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LIFELONG HEALTH- Free Contraceptives Cut Teen Abortions in Study PDF Print E-mail
Written by Dr. David Lipschitz   
Thursday, 01 November 2012 04:55

Whether you believe in a woman's right to choose or not, reducing the number of abor-tions is as commendable a goal as avoiding unintended preg-nancies. This particularly applies to women who are too young or, for any other reason, not ready to become a parent.

According to a paper pub-lished in the American Journal of Obstetrics and Gynecology, 49 percent of all pregnancies in the United States between 2006 and 2008 were unin-tended. And the cost is high — $11 billion annually for every 1 million unintended births.

Because of the high preva-lence of teen pregnancy, a con-certed education effort has been under way to encourage responsibility, abstinence and the importance of contracep-tion. Between 1990 and 2008, teen pregnancies fell by 40 per-cent, according to the National Center for Health Statistics. Pregnancy rates during that period also declined in women in their 20s and increased in women in their 30s and 40s.

These days, planned pregnan-cies are occurring later and later. In 2008, there were 4.24 million new births, 1.2 million abortions and 1.1 million spon-taneous fetal losses. Most encouraging is the continued decline in birthrates for girls between the ages of 15 and 19. In 2011 that number decreased to 31.3 births per 1,000 teens, compared to 34.2 births per 1,000 teens in 2010.

Currently, the teen birthrates for all ages and all ethnic groups are at historic lows. Sadly in 2011, 88.5 percent of all teen births were to unwed mothers. The reduction in teen pregnancy is thought to repre-sent better education, absti-nence and easier access to con-traception.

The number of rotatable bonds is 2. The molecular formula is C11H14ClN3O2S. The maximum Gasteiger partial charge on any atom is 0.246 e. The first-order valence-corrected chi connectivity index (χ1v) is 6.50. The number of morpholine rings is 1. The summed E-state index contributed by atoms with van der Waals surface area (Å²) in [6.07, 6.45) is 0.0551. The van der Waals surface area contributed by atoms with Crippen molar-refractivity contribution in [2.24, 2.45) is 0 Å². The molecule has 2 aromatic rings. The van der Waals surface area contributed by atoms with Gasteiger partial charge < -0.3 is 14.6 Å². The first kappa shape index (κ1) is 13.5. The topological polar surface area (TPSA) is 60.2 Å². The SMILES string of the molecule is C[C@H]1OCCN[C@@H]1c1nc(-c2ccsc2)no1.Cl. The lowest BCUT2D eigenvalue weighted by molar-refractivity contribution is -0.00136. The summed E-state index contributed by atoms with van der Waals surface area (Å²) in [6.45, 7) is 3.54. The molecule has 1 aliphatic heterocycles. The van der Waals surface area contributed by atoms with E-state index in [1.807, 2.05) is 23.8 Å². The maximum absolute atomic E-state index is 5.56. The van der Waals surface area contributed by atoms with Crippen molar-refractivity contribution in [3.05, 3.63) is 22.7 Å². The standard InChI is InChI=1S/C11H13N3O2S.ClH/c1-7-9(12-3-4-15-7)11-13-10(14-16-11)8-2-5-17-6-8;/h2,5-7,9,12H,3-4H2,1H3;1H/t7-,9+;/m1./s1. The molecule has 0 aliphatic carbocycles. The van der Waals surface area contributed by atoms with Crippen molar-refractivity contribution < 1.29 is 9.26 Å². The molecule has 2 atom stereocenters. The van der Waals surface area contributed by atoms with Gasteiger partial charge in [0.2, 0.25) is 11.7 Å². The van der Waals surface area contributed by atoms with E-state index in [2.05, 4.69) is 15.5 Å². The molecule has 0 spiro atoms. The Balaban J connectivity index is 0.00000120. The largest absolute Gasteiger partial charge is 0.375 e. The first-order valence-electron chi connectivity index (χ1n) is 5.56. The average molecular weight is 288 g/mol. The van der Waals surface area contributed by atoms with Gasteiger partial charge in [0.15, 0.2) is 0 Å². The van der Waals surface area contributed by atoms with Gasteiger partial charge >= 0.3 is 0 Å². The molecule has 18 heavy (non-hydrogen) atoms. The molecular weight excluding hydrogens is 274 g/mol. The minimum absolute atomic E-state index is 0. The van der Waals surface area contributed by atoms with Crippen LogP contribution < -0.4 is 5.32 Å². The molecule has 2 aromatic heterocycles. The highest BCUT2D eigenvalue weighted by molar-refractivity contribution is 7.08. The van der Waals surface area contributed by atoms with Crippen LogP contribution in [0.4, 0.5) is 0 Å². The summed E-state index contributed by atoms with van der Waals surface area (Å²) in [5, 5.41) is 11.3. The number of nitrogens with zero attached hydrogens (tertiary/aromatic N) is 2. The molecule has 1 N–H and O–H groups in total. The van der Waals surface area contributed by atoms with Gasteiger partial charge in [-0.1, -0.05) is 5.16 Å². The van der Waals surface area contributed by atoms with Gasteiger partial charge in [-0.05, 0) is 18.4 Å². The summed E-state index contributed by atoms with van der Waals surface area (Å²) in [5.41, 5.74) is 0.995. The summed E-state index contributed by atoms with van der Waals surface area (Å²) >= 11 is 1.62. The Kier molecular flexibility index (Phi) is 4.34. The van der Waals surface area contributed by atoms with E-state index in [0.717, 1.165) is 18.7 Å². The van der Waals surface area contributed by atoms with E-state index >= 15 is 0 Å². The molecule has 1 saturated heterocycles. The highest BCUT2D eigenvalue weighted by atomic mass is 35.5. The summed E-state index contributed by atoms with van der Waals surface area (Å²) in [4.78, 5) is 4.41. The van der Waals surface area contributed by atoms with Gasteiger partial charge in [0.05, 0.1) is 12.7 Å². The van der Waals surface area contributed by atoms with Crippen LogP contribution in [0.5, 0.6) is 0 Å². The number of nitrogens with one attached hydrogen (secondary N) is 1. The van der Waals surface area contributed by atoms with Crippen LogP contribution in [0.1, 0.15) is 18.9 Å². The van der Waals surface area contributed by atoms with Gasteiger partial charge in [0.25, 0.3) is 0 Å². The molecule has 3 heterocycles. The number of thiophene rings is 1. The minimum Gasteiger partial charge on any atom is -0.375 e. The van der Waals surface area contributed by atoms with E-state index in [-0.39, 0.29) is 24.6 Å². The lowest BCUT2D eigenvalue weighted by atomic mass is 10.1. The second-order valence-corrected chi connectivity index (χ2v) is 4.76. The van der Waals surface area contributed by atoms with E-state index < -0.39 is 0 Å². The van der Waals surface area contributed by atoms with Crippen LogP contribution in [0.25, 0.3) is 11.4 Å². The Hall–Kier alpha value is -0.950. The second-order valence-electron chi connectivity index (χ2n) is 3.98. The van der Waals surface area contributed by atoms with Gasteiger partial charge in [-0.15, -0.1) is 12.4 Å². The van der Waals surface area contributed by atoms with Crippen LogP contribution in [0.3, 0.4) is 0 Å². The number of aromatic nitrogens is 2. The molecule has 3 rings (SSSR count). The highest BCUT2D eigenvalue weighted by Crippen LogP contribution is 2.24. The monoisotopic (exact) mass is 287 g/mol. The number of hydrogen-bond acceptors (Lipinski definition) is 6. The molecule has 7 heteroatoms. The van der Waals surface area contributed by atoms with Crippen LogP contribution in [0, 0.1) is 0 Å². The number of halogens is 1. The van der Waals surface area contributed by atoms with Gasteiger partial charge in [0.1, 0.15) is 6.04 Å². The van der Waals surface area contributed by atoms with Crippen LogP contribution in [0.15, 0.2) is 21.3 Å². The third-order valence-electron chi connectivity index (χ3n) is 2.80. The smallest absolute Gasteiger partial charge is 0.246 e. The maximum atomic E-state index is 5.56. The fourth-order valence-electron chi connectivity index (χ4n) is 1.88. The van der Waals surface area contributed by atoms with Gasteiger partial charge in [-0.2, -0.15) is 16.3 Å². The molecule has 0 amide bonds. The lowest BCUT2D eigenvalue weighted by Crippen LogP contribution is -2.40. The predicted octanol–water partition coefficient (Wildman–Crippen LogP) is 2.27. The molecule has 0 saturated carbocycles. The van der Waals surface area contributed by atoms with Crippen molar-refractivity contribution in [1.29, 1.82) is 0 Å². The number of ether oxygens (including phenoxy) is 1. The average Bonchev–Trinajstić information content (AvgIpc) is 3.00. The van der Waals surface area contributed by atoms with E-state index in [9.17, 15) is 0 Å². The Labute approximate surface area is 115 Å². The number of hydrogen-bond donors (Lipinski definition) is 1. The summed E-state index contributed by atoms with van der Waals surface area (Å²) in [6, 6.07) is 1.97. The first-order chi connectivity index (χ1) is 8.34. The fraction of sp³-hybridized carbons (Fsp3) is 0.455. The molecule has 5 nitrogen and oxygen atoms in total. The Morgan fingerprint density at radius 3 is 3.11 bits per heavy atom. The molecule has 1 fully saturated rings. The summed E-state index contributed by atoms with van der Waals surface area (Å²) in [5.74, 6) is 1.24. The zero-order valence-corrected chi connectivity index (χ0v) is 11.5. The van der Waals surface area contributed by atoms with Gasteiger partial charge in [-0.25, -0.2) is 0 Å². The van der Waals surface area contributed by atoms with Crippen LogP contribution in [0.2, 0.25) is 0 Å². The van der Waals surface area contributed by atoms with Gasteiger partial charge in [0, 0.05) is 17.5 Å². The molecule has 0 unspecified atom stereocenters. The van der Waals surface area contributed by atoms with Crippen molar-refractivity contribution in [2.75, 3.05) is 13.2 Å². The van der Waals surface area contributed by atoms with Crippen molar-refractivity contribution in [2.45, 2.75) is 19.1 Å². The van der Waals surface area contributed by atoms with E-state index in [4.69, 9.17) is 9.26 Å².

While there has been a decline in unwanted pregnan-cies, in recent years there has been an assault on contracep-tion by many groups who claim it promotes promiscuity and is no better than an abortion.

Sandra Brown, chief execu-tive officer of the National Campaign to Prevent Teen and Unwanted Pregnancies, said, "I can't remember a time when contraception has been so mis-characterized and maligned."

This is a serious concern. We must all be able to follow our doctrines and religious doc-trine, and no one should force the use of contraception on anyone who is opposed to it for whatever reason.

At the same time, access to methods to prevent unwanted pregnancies is supported by the Centers for Disease Control and Prevention. And the Institute of Medicine recommends that every form of contraception be provided without cost as part of the Patient Protection and Affordable Care Act of 2010. If contraception is acceptable to you, you should be aware of the choices and educated on their use, and they should be avail-able and affordable.

What are the benefits of ready-access to contraception? In the Obstetrics and Gynecology arti-cle, Dr. Jeffrey Peipert and Dr. Robert Terry of the Washington University School of Medicine in St. Louis examined the effects of free access to contraceptives on pregnancies and abortions in 9,256 teens and young women enrolled in the Contraceptive Choice Project in St. Louis. The women, who received free con-traceptives, were followed from August 2007 to September 2011.

The most important finding from this report was the overall reduction in the abortion rate per 1,000 women ranging from 62 percent to 78 percent during the four years of the study. Compared to national statistics, the birthrate for teenagers between the ages of 15 and 19 was 6.3 per 1,000 teens com-pared to a national average of 34.3 per 1,000 teens during the same year (2010).

Clearly, contraceptives decrease unwanted pregnancies and abortions. Simultaneously, we must respect the wishes of anyone who does not believe in contraception. We must do all we can to assure that a woman of any age are able to have a child if that is her wish, that she and her child are treated with dignity and respect, and that the family continues to have access to education, good nutri-tion and excellent health care.

Parent and child must always have the opportunity to become productive and valuable mem-bers of our great community.

Dr. David Lipschitz is the author of the book "Breaking the Rules of Aging." To find out more about Dr. David Lipschitz visit .

Last Updated on Thursday, 01 November 2012 05:04